Guitar Hero III: Legends of Rock is predicted to be one of this winter's biggest sellers. The sequel to the hugely successful Guitar Hero II includes many new features, new wireless guitars and plenty more original tracks than we've seen in previous games. I caught up with Kai Huang, president and co-founder of RedOctane, at Games Convention 2007 to chat about the latest game and the future of the franchise.
Pro-G: Could you just explain to our readers what your role is in the development of Guitar Hero III?
Kai Huang: I'm the president and co-founder of RedOctane. We are the publisher behind Guitar Hero, and two years ago now, back in 2005, we were interested in making a guitar-based video game, so we approached developers to do that. Right now my role is generally more of a management role, but I get involved in some of the game's development side and the creative side as well.
Pro-G: Peripheral-based games haven't done exceedingly well in the past. Are you at all surprised by the huge success that Guitar Hero has achieved?
KH: Yeah, I think it's hard not to be surprised by a title like Guitar Hero. We knew it would be a great game. We had heard at the beginning of the lack of success of other peripheral-based games, but we knew this was a very special game. It looked great, but you can never really predict the success of something like a Guitar Hero. So definitely a surprise, but we always knew it would be a great game.
Pro-G: Guitar Hero is in a way a rather restrictive franchise, in that you play a guitar to music. Given that you've already released two games in the series, is there a danger of new ideas running out?
KH: Well, we have a lot of new features in Guitar Hero III: Legends of Rock and I think we're far from exhausting all the ideas that we've had - not only for the game but also for the music. A lot of the features in Guitar Hero III haven't been available in previous versions.
First we've added a battle mode, which is a really fun competitive mode that allows you to compete against a player. We've added boss battles, so now you can actually compete against Slash, a real legend of rock. We've added some really great co-op multiplayer modes, and of course we've added online. So, all of the game modes available in Guitar Hero III can be played online with friends.
Pro-G: Online play is obviously something that's been wanted since the beginning, but with the game being built around precision timing, has lag been a major stumbling block?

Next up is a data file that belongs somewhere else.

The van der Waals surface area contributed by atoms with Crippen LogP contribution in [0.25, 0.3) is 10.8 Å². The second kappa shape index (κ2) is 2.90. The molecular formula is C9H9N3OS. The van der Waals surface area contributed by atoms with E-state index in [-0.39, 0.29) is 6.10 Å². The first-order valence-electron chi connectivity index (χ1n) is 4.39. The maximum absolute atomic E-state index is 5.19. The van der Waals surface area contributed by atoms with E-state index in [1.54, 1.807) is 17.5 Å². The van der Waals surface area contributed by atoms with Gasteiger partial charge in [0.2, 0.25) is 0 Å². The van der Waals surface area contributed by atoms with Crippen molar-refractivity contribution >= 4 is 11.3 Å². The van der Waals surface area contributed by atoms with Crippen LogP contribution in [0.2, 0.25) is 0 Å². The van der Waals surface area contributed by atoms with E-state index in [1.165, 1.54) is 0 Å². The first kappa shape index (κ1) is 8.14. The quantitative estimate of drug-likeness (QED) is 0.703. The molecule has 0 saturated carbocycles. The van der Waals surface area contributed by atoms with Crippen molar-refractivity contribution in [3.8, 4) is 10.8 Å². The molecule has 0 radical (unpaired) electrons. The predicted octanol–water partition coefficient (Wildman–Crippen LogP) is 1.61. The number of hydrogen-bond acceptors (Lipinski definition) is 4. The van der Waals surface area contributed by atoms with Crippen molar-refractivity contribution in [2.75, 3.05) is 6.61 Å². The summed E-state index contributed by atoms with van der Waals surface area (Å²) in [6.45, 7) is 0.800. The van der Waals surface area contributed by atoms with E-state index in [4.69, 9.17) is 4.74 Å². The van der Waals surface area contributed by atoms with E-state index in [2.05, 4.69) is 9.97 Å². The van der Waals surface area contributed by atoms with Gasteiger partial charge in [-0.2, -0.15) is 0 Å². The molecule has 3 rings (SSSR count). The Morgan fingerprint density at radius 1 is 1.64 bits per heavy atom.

KH: We were very concerned about how going online and lag would affect the gameplay, but Neversoft who's the developer on the game has a significant amount of experience. They are one of the best developers in the world and they've had a lot of experience with online. The result is that we've managed to overcome all of those concerns we had at the beginning of the project, so there are no issues with lag and going online.
Pro-G: What systems will gamers be able to venture online with? Anything planned for the Wii?
KH: There is online for the PS3 and Xbox 360. There won't be online initially for the Wii, but we are working with Nintendo to see how we can get those features in.
Update: It seems some wires were crossed over the online functionality of the Wii game. A RedOctane representative contacted us to clear up the issue.
"There will, in fact, be Online gameplay for the Wii when Guitar Hero III: Legends of Rock launches in late October. However, there will not be Downloadable content available on the Wii at launch. That, we are still working with Nintendo on."
Pro-G: Previous games have had a smattering of licensed music. Is this an area you've really focussed on in Guitar Hero III?
KH: This is a really big focus for us. In Guitar Hero III there are over 70 tracks and over 70% of them are original master tracks. Getting the originals is very important to us. Sometimes we do have to do re-records, and there are specific reasons why; for example, some songs are a little long and we want to cut them a little bit shorter or there are places where there's a real dead spot. In some cases the original master just isn't available so we have to re-record.